By Ruby Ford
Many of this year's Youth & Government conference delegates have written legislation in favor of caring for our environment. These individuals have taken the initiative to eradicate some of the most relevant and controversial issues and concerns about our daily habits and lifestyles and its effect on the world we live in. The main goal of the majority of these delegates is to emphasise the importance of taking action in our communities now. They have acknowledged the fact that whatever it is that we do today will gradually take its course and reveal its detrimental effects that have been caused due to the ignorance and apathy amongst others about the subject. According to these delegates, it is safe to say that we are the change we want to see in our world.
While interviewing representative Kaitlyn Antle and Jenn Hays, both explain how they witness the mistreatment of their communities on a daily basis. Their way to solve this problem was by creating legislative bill #GH 12. This is a bill that consists of laws and restrictions regarding the penalties for citizens who litter. According to the authors of this bill, it is a piece of legislation that will promote a better alternative to the penalty for littering while also working to improve the environment. Most delegates who have opposed this bill argue that section 2, regarding funding, is completely unnecessary. It states that funds are obtained from the fines paid for parking violations. The problem with this is that those fines are typically spent to cover things such as public safety, education, and other miscellaneous costs that may be left for the state.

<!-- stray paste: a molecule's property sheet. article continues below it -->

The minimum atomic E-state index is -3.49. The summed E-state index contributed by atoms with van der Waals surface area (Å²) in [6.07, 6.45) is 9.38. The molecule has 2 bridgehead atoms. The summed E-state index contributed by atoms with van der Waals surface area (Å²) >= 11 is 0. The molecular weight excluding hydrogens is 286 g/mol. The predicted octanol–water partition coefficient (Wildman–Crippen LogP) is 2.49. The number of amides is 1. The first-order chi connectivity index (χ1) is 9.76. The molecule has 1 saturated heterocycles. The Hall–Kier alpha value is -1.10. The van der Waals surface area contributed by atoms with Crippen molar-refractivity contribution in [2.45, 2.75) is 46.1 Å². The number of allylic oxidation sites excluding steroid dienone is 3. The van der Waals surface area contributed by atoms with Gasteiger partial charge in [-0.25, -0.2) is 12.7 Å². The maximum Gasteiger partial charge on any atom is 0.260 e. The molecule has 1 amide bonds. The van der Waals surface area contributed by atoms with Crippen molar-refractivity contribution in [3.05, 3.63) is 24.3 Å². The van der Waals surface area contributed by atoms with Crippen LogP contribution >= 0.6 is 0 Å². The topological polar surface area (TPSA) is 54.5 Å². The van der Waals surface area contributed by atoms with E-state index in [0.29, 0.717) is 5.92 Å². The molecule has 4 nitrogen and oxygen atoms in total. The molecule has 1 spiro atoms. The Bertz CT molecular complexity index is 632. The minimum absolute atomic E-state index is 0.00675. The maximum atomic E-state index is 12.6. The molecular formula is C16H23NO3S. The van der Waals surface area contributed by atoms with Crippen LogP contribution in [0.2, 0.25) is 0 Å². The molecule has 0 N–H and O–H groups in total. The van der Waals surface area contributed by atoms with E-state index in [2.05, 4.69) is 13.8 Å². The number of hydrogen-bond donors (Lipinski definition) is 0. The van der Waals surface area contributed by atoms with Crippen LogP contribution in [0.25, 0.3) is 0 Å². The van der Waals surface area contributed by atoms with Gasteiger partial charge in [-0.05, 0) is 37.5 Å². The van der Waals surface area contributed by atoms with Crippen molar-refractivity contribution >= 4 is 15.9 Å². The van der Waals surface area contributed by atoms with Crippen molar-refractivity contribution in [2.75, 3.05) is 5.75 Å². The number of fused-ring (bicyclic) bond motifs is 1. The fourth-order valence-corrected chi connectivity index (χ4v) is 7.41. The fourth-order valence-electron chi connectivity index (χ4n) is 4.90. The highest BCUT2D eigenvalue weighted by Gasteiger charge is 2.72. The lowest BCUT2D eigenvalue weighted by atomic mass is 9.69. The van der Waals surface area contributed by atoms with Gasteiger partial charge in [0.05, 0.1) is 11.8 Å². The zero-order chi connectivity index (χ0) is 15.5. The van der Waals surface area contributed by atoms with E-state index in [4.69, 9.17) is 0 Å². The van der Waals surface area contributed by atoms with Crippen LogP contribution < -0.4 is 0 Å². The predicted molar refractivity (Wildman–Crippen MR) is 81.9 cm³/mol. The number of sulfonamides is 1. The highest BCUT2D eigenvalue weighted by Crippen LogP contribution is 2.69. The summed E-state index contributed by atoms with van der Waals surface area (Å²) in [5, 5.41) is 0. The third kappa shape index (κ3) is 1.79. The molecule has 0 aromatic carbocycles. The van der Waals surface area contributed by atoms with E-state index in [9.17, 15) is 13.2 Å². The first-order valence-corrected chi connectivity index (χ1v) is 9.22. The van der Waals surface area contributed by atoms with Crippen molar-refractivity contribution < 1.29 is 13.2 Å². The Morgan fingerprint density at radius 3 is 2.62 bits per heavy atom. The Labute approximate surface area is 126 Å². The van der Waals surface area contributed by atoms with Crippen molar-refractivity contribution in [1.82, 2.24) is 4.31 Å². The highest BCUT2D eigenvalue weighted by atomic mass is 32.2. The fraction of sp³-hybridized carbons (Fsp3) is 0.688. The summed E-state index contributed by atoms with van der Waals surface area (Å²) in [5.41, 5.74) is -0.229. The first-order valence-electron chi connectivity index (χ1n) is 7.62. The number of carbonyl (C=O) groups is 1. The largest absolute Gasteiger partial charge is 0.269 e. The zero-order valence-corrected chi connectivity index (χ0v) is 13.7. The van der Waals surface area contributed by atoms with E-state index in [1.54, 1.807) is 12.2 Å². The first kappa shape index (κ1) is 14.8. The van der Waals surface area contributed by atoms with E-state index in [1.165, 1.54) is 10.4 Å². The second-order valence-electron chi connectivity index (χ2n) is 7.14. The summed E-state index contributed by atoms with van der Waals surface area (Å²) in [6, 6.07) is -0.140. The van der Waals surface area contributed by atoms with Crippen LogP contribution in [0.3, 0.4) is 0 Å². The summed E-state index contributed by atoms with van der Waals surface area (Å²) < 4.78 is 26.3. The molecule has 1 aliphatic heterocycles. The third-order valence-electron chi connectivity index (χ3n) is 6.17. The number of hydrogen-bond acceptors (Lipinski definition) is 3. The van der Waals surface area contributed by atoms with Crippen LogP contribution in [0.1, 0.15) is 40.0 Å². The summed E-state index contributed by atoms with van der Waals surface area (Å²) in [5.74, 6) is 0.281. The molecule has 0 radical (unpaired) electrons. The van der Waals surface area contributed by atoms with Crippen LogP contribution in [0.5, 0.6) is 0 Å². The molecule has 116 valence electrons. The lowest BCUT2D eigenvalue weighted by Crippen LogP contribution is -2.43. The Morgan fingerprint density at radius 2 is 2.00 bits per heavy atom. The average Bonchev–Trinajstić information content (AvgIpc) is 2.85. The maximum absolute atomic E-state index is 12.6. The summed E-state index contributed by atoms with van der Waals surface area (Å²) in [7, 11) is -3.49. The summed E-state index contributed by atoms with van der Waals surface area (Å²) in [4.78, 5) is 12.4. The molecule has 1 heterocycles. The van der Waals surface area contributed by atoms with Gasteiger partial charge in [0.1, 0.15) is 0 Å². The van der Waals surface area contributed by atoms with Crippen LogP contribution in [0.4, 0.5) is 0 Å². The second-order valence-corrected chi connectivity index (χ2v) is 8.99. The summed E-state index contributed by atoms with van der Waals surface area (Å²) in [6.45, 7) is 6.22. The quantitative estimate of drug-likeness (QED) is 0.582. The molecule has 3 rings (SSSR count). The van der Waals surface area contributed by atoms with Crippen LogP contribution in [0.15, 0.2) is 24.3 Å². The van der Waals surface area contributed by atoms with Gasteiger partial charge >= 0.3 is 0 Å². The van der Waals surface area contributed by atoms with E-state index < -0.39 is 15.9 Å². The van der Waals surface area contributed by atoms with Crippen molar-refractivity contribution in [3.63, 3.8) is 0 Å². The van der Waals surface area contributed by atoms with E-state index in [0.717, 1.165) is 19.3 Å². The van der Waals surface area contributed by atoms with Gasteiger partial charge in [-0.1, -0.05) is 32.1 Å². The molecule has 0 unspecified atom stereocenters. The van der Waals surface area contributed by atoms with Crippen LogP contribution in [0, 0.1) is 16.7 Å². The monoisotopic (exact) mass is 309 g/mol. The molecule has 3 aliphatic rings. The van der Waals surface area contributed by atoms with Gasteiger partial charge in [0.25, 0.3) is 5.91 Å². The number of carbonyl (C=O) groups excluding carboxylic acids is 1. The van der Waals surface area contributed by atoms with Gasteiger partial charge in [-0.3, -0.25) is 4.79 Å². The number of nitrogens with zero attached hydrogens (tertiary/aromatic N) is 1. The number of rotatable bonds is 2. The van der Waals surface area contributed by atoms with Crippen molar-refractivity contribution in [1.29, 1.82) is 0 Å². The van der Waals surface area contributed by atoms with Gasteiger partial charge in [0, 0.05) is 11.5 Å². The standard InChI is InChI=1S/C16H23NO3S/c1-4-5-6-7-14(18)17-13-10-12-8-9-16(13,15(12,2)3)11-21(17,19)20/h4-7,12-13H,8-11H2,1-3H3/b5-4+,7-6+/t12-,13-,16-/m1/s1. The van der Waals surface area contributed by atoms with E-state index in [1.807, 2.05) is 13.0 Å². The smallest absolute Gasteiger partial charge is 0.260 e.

Officer bill #GS 23 can be defined as a crucial start to the beginning of a healthy environment in Ohio. By placing a 10 cent tax on the distribution of non-recyclable bags, and a 5 cent tax on all other plastic bags distributed in retail or grocery stores in the state of Ohio, citizens are encouraged to use more eco-friendly resources such as cloth or paper bags. These taxes will then go towards the Ohio Environmental Protection Agency. This bill causes awareness in not only the streets of our communities and landfills in our towns, but also in marine ecosystems. It sheds a light on the detrimental affects our actions have caused in ecosystems we don't even reside in. The authors Sara Schmidt and Joey Metzger show a great interest and an immense amount of knowledge on the impact plastic bags have had on our environment. During the presentation of this bill, opposing delegates have argued that the recycled bags are harder to reuse once they have been used by consumers.
The effort of this year’s Youth & Government delegates to improve our environment is truly admirable and should be recognized by many. Authors of bills consisting of environmental issues who have not been as fortunate to pass committee and session hearings, should take what they have learned during this year’s conference and make their bills stronger than ever. It is important to continue to pursue what is most important to the people and what will have a tremendous impact on generations to come. We are the people who have a say so in what will happen.